Researchers at Duke university have developed a neuroprosthesis that gives rats the ability to detect infrared light, a portion of the electromagnetic spectrum to which mammals are normally blind.
After training a group of lab rats to visit "reward ports" inside a test chamber whenever LEDs at the ports lit up, the researchers implanted an array of tiny stimulating electrodes into the touch-sensing part of each rat's brain. The electrodes were wired to to an infrared sensor, which the researchers surgically affixed to the rats' foreheads.
After reintroducing the rat cyborgs to the test chamber, the researchers began swapping out the LEDs at the reward ports for infrared light sources. At first, when they switched those lights on, the rats would stop and scratch their faces--an indication that their tactile neurons were doing their job as usual and interpreting the electrical signals to mean that something was touching the rats' whiskers.
But over the course of about a month, the animals began responding to the infrared lights the same way they responded to the LEDs before--by scurrying toward the port with the active light source:
Other experiments, like the light-smelling fruit flies researchers made a couple years ago, have focused on re-programming a single type of neuron to give it a new function. But this experiment seems to indicate that lots of different cell types can work together to take on new jobs without the need for optogenetic interventions: the broad electrical stimulation supplied by the micro-electrodes allowed each rat's cortex to adapt to performing a new job without losing any of its normal functioning. In other words, the rats could still feel their whiskers, but now they have Terminator vision too.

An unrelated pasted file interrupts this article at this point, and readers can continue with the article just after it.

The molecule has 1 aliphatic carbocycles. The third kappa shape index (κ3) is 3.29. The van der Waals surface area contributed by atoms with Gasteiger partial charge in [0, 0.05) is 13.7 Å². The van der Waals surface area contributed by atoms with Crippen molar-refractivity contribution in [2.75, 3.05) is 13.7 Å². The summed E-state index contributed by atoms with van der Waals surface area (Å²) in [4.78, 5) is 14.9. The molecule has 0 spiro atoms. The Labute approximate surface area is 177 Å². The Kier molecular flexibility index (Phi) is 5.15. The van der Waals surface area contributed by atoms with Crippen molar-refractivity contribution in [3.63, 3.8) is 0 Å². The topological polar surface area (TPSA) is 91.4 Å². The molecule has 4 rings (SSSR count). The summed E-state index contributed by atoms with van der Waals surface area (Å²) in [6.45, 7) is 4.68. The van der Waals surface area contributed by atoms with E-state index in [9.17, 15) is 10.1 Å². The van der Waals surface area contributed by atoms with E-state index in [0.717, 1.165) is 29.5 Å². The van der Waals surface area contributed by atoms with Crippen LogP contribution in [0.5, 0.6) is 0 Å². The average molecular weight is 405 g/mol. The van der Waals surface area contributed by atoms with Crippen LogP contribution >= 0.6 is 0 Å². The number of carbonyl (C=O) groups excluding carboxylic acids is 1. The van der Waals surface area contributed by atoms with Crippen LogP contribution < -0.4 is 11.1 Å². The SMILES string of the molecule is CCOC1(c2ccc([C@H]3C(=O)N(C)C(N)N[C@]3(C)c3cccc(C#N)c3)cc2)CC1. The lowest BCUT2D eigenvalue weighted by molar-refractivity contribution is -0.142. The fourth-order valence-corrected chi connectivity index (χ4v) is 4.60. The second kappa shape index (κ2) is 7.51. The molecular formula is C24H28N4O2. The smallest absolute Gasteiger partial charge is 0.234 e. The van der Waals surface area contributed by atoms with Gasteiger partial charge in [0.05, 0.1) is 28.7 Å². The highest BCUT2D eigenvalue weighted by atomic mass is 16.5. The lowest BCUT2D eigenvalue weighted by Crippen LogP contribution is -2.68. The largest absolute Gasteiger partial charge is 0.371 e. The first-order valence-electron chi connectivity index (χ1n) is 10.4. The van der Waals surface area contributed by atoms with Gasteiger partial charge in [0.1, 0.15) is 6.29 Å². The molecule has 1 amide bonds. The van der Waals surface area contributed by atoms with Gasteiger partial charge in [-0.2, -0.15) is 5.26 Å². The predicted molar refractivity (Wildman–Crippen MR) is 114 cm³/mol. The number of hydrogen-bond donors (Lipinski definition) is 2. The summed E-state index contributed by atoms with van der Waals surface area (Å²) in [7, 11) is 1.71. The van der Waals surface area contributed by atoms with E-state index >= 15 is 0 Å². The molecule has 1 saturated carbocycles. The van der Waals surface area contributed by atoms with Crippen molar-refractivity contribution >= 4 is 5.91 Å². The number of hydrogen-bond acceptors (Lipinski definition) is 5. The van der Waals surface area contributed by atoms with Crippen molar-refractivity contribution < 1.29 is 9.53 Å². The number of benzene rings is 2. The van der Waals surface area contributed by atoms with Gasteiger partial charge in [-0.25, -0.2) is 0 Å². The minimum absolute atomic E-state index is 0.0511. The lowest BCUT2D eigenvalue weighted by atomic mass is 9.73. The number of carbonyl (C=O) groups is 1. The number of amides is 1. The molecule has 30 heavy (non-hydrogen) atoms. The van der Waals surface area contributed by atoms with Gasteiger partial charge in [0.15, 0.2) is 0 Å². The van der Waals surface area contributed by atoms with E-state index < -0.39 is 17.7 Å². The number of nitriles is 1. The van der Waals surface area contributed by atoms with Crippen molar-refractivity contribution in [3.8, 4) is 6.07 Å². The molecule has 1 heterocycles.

In a university-prepared press release about the new study, the researchers said that, in the future, cortical neuroprostheses like this could be developed to give animals or humans the ability to see any part of the electromagnetic spectrum or, for that matter, even magnetic fields. "We could create devices sensitive to any physical energy," principal investigator Miguel Nicolelis is quoted saying. "It could be magnetic fields, radio waves, or ultrasound."
For this experiment, Nicolelis said he and his colleagues chose infrared radiation "because it didn't interfere with our electrophysiological recordings" (and not, apparently, because cyborgs in scifi movies always have infrared vision).
The experiment marks another advance in the realm of Brain Machine Interfaces, which could someday be used to restore motion to the paralyzed and sight to the blind, in addition to augmenting human perception in all kinds of weird new ways.
Five amazing, clean technologies that will set us free, in this month's energy-focused issue. Also: how to build a better bomb detector, the robotic toys that are raising your children, a human catapult, the world's smallest arcade, and much more.